Within these pages, readers can find information related to the integration of data within ICM systems.

Born out of a USDOT pilot program in 2006, Integrated Corridor Management (ICM) is a methodology that transportation agencies have developed to address the movement of people, goods, and services through large metropolitan corridors with the integration of several parallel alternative travel modes – rail, bus, arterials, and freeways. The pilot program selected eight “Pioneer Sites” which developed aspects of ICM to model capabilities and explore challenges. Data integration is essential to the successful operation of an ICM, which involves sharing many different types and forms of data between multiple jurisdictions and agencies. ​Typical data sources for an ICM may include arterial, freeway real-time, and historical information from advanced traffic management systems (ATMS), regional traffic management systems, ramp metering plans, planned events, freeway incidents, CCTV imagery, message sign content, congestion, dynamic pricing, highway patrol data, and parking. Transit information may include incidents, AVL, schedule adherence, alarms, headways, and security. ​

As Pioneer Sites were being designed, refined, and implemented, there was significant work on the standardization of many typical sources of transportation datasets used in an ICM. However, system builders were still met with challenges as they integrated data. For example, according to an interview with a developer on the SANDAG ICM, the team utilized the Traffic Management Data Dictionary (TMDD) standards 1 but had to develop several customized add-ons that were not addressed by the standards. The Dallas ICM Demonstration Project on US-75 used center-to-center (C2C) and TMDD standards, but the C2C interface did not include lane by lane information, which required the development of a new interface. 2 This necessary customization strayed from the intent of standardization. ​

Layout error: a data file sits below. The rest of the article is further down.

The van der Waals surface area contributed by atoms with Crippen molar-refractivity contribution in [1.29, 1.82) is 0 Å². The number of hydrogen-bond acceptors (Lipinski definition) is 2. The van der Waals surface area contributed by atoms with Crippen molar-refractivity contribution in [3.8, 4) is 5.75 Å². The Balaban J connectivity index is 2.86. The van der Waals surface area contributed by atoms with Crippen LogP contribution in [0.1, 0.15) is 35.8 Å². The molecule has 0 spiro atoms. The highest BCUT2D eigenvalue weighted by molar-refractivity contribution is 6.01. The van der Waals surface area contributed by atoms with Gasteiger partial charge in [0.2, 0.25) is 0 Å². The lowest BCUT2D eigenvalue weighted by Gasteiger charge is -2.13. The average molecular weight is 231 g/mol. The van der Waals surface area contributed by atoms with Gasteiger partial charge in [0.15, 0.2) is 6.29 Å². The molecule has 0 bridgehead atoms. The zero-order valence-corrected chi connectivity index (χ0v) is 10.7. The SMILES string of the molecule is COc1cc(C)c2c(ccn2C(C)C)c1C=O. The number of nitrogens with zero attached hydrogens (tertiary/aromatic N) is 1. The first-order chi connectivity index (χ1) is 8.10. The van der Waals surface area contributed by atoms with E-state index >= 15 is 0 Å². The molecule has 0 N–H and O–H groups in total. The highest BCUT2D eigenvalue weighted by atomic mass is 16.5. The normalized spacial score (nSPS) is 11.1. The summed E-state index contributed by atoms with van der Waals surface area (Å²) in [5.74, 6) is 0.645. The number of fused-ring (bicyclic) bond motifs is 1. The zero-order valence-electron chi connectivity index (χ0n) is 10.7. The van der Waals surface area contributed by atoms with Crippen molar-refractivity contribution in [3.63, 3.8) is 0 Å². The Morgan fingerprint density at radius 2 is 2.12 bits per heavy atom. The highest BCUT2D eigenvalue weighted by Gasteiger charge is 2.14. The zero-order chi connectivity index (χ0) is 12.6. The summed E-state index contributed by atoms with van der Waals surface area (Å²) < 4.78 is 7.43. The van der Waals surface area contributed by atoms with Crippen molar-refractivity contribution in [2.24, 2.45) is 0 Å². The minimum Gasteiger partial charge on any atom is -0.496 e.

In some instances of the initial ICMs, the construct of the architecture and hubs for these new data had only been conceptualized. Coherence and coordination for updates of any regional ITS architecture in compliance with FHWA Rule 23 CFR 940.11 was common to all the pioneer sites. 3 In reference to the architecture, the ITS Data Distribution and ITS Data Warehouse are essential service packages.

By the time some of the pilots were underway, implementers articulated and described these architectures in greater detail only after they were built and refined. During implementation, unanticipated costs and complexities resulted from integrating the multitude and sheer quantity of data in these corridors. The C2C communications and required infrastructure, which utilized standards, ended up being less challenging than the data itself. However according to Integrated Corridor Management: Implementation Guide and Lessons Learned, there were different versions of C2C standards utilized in the pilot sites, which created system upgrades to address compatibility. 3 Successful data exchanges were established through institutional agreements and MOUs that were also in conformance with regional Transportation System Management and Operations (TSMO) plans. ​

Additional Resources:

Integrated Corridor Management (ICM) Program: Major Achievements, Key Findings, and Outlook

This report provides an executive level synopsis of the United States Department of Transportation (USDOT) ICM demonstration project (specifically) and program in general, including an explanation of the ICM concept and program structure, key accomplishments and findings, future needs, and the outlook for national deployment.